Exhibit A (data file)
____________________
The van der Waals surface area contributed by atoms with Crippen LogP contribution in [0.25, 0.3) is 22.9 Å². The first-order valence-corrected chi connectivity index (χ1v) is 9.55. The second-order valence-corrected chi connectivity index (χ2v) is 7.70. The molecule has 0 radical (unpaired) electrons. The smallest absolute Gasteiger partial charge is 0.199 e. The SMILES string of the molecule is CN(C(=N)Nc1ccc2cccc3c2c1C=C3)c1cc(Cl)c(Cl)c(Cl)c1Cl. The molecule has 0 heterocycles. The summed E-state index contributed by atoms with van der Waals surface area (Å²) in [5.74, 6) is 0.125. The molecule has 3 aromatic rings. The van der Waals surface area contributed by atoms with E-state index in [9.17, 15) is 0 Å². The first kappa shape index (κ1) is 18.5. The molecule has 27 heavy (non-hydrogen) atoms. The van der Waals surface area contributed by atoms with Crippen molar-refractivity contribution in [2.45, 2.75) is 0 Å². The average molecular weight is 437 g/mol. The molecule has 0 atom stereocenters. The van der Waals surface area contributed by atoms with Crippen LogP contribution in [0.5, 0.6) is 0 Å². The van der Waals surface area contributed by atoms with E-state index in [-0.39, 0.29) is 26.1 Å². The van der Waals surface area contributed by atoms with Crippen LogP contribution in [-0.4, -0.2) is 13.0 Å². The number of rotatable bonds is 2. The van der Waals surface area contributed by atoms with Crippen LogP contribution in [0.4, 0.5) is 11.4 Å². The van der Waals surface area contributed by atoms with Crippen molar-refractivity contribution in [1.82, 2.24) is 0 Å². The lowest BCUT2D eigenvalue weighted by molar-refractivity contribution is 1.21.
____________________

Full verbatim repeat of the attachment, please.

The van der Waals surface area contributed by atoms with Crippen LogP contribution in [0.25, 0.3) is 22.9 Å². The first-order valence-corrected chi connectivity index (χ1v) is 9.55. The second-order valence-corrected chi connectivity index (χ2v) is 7.70. The molecule has 0 radical (unpaired) electrons. The smallest absolute Gasteiger partial charge is 0.199 e. The SMILES string of the molecule is CN(C(=N)Nc1ccc2cccc3c2c1C=C3)c1cc(Cl)c(Cl)c(Cl)c1Cl. The molecule has 0 heterocycles. The summed E-state index contributed by atoms with van der Waals surface area (Å²) in [5.74, 6) is 0.125. The molecule has 3 aromatic rings. The van der Waals surface area contributed by atoms with E-state index in [9.17, 15) is 0 Å². The first kappa shape index (κ1) is 18.5. The molecule has 27 heavy (non-hydrogen) atoms. The van der Waals surface area contributed by atoms with Crippen molar-refractivity contribution in [2.45, 2.75) is 0 Å². The average molecular weight is 437 g/mol. The molecule has 0 atom stereocenters. The van der Waals surface area contributed by atoms with Crippen LogP contribution in [0.5, 0.6) is 0 Å². The van der Waals surface area contributed by atoms with E-state index in [-0.39, 0.29) is 26.1 Å². The van der Waals surface area contributed by atoms with Crippen LogP contribution in [-0.4, -0.2) is 13.0 Å². The number of rotatable bonds is 2. The van der Waals surface area contributed by atoms with Crippen LogP contribution in [0.4, 0.5) is 11.4 Å². The van der Waals surface area contributed by atoms with Crippen molar-refractivity contribution in [1.82, 2.24) is 0 Å². The lowest BCUT2D eigenvalue weighted by molar-refractivity contribution is 1.21.